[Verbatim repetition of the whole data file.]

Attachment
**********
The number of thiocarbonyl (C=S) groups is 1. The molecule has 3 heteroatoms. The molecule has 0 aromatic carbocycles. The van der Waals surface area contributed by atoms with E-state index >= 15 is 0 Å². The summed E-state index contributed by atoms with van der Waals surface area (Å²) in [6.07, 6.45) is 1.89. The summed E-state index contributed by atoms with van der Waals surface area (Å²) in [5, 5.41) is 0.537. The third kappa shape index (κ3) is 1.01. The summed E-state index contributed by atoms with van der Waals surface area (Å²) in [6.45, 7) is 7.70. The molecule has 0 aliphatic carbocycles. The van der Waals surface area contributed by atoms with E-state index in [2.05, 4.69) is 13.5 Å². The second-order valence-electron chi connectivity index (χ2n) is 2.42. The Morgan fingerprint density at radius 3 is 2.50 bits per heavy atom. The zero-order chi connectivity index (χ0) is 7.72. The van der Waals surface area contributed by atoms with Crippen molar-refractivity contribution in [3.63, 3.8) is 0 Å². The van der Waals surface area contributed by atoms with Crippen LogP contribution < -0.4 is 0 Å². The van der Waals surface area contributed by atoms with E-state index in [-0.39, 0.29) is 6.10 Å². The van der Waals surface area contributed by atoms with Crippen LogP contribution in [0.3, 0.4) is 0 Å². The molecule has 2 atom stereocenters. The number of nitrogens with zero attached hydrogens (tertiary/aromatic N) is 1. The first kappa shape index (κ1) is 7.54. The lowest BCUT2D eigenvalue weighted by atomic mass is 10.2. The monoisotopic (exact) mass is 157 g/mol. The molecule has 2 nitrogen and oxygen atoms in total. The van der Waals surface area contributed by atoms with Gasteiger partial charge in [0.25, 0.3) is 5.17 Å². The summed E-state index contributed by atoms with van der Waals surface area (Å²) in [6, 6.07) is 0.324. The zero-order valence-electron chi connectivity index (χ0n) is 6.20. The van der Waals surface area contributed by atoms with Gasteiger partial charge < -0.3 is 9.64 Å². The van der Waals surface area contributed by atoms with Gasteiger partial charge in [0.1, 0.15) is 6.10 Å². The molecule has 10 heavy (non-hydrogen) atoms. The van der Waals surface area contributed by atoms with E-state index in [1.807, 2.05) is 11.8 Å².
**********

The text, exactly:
The number of thiocarbonyl (C=S) groups is 1. The molecule has 3 heteroatoms. The molecule has 0 aromatic carbocycles. The van der Waals surface area contributed by atoms with E-state index >= 15 is 0 Å². The summed E-state index contributed by atoms with van der Waals surface area (Å²) in [6.07, 6.45) is 1.89. The summed E-state index contributed by atoms with van der Waals surface area (Å²) in [5, 5.41) is 0.537. The third kappa shape index (κ3) is 1.01. The summed E-state index contributed by atoms with van der Waals surface area (Å²) in [6.45, 7) is 7.70. The molecule has 0 aliphatic carbocycles. The van der Waals surface area contributed by atoms with E-state index in [2.05, 4.69) is 13.5 Å². The second-order valence-electron chi connectivity index (χ2n) is 2.42. The Morgan fingerprint density at radius 3 is 2.50 bits per heavy atom. The zero-order chi connectivity index (χ0) is 7.72. The van der Waals surface area contributed by atoms with Crippen molar-refractivity contribution in [3.63, 3.8) is 0 Å². The van der Waals surface area contributed by atoms with Crippen LogP contribution < -0.4 is 0 Å². The van der Waals surface area contributed by atoms with E-state index in [-0.39, 0.29) is 6.10 Å². The van der Waals surface area contributed by atoms with Crippen LogP contribution in [0.3, 0.4) is 0 Å². The molecule has 2 atom stereocenters. The number of nitrogens with zero attached hydrogens (tertiary/aromatic N) is 1. The first kappa shape index (κ1) is 7.54. The lowest BCUT2D eigenvalue weighted by atomic mass is 10.2. The monoisotopic (exact) mass is 157 g/mol. The molecule has 2 nitrogen and oxygen atoms in total. The van der Waals surface area contributed by atoms with Gasteiger partial charge in [0.25, 0.3) is 5.17 Å². The summed E-state index contributed by atoms with van der Waals surface area (Å²) in [6, 6.07) is 0.324. The zero-order valence-electron chi connectivity index (χ0n) is 6.20. The van der Waals surface area contributed by atoms with Gasteiger partial charge < -0.3 is 9.64 Å². The van der Waals surface area contributed by atoms with Gasteiger partial charge in [0.1, 0.15) is 6.10 Å². The molecule has 10 heavy (non-hydrogen) atoms. The van der Waals surface area contributed by atoms with E-state index in [1.807, 2.05) is 11.8 Å².